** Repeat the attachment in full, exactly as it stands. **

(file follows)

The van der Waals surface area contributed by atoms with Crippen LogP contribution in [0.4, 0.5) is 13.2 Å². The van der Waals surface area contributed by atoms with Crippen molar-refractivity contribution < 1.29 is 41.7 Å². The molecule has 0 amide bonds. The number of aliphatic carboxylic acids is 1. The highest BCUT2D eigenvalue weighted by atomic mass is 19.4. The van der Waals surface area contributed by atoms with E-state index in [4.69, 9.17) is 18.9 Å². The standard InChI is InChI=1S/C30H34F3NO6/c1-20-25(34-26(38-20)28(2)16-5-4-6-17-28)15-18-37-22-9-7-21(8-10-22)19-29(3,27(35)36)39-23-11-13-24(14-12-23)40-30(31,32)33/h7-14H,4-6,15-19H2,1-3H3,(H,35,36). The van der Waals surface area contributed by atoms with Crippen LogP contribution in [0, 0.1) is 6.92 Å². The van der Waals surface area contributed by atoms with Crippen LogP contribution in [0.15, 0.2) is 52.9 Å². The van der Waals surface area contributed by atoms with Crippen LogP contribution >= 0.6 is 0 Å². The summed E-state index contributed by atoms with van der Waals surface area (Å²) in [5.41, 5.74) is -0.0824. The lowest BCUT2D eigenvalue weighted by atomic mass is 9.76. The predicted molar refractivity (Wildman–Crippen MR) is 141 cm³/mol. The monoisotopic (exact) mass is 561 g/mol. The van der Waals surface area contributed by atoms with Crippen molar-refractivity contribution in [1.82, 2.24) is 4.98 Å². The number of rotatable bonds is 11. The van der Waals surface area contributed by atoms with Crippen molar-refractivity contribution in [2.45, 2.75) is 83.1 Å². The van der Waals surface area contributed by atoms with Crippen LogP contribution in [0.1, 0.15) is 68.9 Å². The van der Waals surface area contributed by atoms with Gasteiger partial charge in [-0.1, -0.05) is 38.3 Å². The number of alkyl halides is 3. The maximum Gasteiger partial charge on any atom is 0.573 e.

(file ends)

The van der Waals surface area contributed by atoms with Crippen LogP contribution in [0.4, 0.5) is 13.2 Å². The van der Waals surface area contributed by atoms with Crippen molar-refractivity contribution < 1.29 is 41.7 Å². The molecule has 0 amide bonds. The number of aliphatic carboxylic acids is 1. The highest BCUT2D eigenvalue weighted by atomic mass is 19.4. The van der Waals surface area contributed by atoms with E-state index in [4.69, 9.17) is 18.9 Å². The standard InChI is InChI=1S/C30H34F3NO6/c1-20-25(34-26(38-20)28(2)16-5-4-6-17-28)15-18-37-22-9-7-21(8-10-22)19-29(3,27(35)36)39-23-11-13-24(14-12-23)40-30(31,32)33/h7-14H,4-6,15-19H2,1-3H3,(H,35,36). The van der Waals surface area contributed by atoms with Crippen LogP contribution in [0, 0.1) is 6.92 Å². The van der Waals surface area contributed by atoms with Crippen LogP contribution in [0.15, 0.2) is 52.9 Å². The van der Waals surface area contributed by atoms with Crippen LogP contribution >= 0.6 is 0 Å². The summed E-state index contributed by atoms with van der Waals surface area (Å²) in [5.41, 5.74) is -0.0824. The lowest BCUT2D eigenvalue weighted by atomic mass is 9.76. The predicted molar refractivity (Wildman–Crippen MR) is 141 cm³/mol. The monoisotopic (exact) mass is 561 g/mol. The van der Waals surface area contributed by atoms with Crippen molar-refractivity contribution in [1.82, 2.24) is 4.98 Å². The number of rotatable bonds is 11. The van der Waals surface area contributed by atoms with Crippen molar-refractivity contribution in [2.45, 2.75) is 83.1 Å². The van der Waals surface area contributed by atoms with Crippen LogP contribution in [0.1, 0.15) is 68.9 Å². The van der Waals surface area contributed by atoms with Gasteiger partial charge in [-0.1, -0.05) is 38.3 Å². The number of alkyl halides is 3. The maximum Gasteiger partial charge on any atom is 0.573 e.